By Eli Meixler
October 30, 2018

A village in New Zealand that has stood mostly empty for three decades is for sale. Not included: neighbors.

The entirety of Lake Waitaki village, located on New Zealand’s south island, is on the block for NZ$2.8 million (US$1.8 million), the Guardian reports. According to the listing, the property includes eight three-bedroom houses, nine garages, a bar and a 6,300 square-foot lodge. These days, the mountain views also come with plenty of peace and quiet.

The settlement was built in the 1930s as accommodation for laborers building the Waitaki dam. At its peak, the village was home to some 3,000 people, the New Zealand Herald reports. But the scenic spot has mostly lain dormant since 1989 when the dam was automated.

The moribund hamlet is emblematic of rural communities that are struggling to survive in New Zealand as the country’s population migrates toward cities. In 2002, 85.7% of New Zealand’s population lived in urban areas, up from just over 40% in 1881, according to a government statistical survey.

Last year, New Zealand’s government launched a three-year, $3 billion (US$1.9 billion) provincial growth fund to help revitalize outlying regions and create more enticing, higher-paying jobs.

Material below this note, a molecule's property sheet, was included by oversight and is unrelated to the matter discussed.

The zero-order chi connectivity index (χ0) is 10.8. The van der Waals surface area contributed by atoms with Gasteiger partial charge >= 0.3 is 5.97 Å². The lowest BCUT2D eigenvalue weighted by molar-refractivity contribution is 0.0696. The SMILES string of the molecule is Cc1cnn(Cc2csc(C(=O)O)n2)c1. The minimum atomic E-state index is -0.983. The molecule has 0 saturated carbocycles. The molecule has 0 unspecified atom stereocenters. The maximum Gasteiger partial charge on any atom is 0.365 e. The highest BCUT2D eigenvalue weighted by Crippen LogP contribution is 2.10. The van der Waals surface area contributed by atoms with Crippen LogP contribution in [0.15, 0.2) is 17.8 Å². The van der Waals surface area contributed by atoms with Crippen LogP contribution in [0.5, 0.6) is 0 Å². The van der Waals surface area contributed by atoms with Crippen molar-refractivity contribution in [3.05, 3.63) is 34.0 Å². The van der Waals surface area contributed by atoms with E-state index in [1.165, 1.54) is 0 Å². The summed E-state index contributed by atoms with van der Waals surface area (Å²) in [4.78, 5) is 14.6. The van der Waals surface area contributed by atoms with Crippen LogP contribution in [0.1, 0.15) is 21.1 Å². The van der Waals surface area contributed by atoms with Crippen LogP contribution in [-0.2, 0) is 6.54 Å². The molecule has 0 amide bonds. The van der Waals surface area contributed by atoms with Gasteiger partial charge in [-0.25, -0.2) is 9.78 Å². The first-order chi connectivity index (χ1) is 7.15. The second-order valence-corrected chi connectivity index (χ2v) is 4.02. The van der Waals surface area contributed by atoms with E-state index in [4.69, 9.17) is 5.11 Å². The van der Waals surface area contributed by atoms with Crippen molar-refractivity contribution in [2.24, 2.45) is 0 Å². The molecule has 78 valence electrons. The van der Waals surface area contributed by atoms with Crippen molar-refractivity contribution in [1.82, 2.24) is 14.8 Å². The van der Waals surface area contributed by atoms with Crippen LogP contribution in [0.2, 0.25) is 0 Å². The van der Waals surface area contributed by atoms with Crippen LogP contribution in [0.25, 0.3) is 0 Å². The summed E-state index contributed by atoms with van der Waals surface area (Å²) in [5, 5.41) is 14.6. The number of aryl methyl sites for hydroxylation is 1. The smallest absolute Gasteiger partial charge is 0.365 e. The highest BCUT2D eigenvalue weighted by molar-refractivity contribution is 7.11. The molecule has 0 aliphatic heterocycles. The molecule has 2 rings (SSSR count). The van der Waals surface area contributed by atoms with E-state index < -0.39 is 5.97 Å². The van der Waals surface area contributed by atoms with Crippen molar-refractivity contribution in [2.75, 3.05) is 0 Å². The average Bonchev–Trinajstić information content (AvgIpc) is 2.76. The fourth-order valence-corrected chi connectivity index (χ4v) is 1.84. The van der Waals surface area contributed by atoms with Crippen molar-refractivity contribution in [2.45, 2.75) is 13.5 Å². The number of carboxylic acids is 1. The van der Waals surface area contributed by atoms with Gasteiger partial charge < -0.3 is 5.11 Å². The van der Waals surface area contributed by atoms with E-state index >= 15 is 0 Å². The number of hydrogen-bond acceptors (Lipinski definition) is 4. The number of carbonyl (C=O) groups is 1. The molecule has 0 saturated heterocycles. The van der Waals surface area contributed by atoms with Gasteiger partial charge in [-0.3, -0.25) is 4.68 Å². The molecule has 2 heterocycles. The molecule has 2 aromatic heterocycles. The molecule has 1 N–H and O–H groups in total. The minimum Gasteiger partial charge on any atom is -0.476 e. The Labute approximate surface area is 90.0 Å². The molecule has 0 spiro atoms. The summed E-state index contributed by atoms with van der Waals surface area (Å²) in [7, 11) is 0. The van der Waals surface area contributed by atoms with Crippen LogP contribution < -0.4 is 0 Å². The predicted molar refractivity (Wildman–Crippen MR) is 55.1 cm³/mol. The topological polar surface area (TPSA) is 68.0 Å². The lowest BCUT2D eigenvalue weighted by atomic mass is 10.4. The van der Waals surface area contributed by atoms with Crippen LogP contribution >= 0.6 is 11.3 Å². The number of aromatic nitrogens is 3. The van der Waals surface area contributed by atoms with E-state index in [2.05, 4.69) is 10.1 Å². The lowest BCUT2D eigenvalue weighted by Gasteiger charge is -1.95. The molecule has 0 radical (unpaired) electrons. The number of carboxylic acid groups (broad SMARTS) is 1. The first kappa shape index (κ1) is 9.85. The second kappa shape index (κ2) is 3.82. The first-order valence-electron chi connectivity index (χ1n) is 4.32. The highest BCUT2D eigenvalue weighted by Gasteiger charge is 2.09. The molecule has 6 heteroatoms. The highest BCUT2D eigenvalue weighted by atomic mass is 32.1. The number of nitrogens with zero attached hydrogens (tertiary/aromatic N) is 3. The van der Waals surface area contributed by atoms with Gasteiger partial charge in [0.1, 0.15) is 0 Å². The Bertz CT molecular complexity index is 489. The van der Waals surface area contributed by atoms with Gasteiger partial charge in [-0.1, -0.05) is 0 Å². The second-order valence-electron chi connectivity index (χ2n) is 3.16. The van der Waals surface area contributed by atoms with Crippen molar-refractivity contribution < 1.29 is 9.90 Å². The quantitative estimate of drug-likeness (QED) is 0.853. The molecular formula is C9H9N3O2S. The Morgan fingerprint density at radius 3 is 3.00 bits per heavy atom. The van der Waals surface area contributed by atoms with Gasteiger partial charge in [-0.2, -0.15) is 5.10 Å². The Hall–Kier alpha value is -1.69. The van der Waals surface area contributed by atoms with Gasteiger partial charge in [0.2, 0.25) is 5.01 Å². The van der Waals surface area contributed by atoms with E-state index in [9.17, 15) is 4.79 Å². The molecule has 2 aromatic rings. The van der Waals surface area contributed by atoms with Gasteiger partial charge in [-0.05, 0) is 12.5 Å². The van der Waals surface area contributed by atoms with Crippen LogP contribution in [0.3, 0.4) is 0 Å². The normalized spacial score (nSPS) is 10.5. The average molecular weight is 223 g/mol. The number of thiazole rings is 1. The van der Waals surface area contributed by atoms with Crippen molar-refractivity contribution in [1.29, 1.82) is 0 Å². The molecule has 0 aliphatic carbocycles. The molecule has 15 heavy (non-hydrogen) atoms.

Read more: Jacinda Ardern: Up Close With New Zealand’s Prime Minister

The Lake Waitaki village received historical protected status in 1995 after fears that it would be demolished once the dam staff moved. The current landlords, who bought the property in 2011, had hoped to turn it into a corporate retreat, according to the Otago Daily Times. The plan didn’t materialize, and Lake Waitaki village went up for sale again in 2015 as “an investment opportunity.”

It could face additional trouble finding a buyer since the New Zealand government banned foreign investors from purchasing homes in August in response to soaring housing prices. Foreigners are still permitted to buy land through the overseas investment office, or if they are New Zealand residents and spend 183 days per year in the country, according to the Guardian.

Lake Waitaki’s real state agent Kelli Milmine said it was difficult to distinguish New Zealand bidders from foreigners working through domestic intermediaries under the new regulations. But Milmine remained optimistic that somebody would take a shine to the vacant Lake Waitaki town.

“It’s simply a matter of waiting for a person to pay the price we are looking for,” she told the local Otago Daily Times.

Write to Eli Meixler at eli.meixler@time.com.

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